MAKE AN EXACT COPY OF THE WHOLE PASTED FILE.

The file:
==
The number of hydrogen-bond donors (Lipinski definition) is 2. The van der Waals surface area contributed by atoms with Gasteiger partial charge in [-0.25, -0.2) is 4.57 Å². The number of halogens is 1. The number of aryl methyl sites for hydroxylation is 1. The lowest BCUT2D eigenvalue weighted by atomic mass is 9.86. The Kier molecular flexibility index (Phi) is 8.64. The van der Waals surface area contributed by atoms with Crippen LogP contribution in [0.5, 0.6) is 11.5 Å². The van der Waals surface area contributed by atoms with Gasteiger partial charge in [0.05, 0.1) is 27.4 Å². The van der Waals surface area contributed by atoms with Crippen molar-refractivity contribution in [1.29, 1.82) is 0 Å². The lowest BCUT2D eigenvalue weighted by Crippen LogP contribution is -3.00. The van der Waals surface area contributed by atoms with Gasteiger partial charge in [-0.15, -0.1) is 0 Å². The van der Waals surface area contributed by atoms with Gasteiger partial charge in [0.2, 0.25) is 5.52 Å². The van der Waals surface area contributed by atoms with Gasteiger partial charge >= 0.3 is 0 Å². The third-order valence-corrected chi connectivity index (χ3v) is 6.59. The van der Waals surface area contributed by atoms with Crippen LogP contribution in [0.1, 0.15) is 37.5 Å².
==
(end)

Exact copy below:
The number of hydrogen-bond donors (Lipinski definition) is 2. The van der Waals surface area contributed by atoms with Gasteiger partial charge in [-0.25, -0.2) is 4.57 Å². The number of halogens is 1. The number of aryl methyl sites for hydroxylation is 1. The lowest BCUT2D eigenvalue weighted by atomic mass is 9.86. The Kier molecular flexibility index (Phi) is 8.64. The van der Waals surface area contributed by atoms with Crippen LogP contribution in [0.5, 0.6) is 11.5 Å². The van der Waals surface area contributed by atoms with Gasteiger partial charge in [0.05, 0.1) is 27.4 Å². The van der Waals surface area contributed by atoms with Crippen molar-refractivity contribution in [1.29, 1.82) is 0 Å². The lowest BCUT2D eigenvalue weighted by Crippen LogP contribution is -3.00. The van der Waals surface area contributed by atoms with Gasteiger partial charge in [-0.15, -0.1) is 0 Å². The van der Waals surface area contributed by atoms with Gasteiger partial charge in [0.2, 0.25) is 5.52 Å². The van der Waals surface area contributed by atoms with Gasteiger partial charge >= 0.3 is 0 Å². The third-order valence-corrected chi connectivity index (χ3v) is 6.59. The van der Waals surface area contributed by atoms with Crippen LogP contribution in [0.1, 0.15) is 37.5 Å².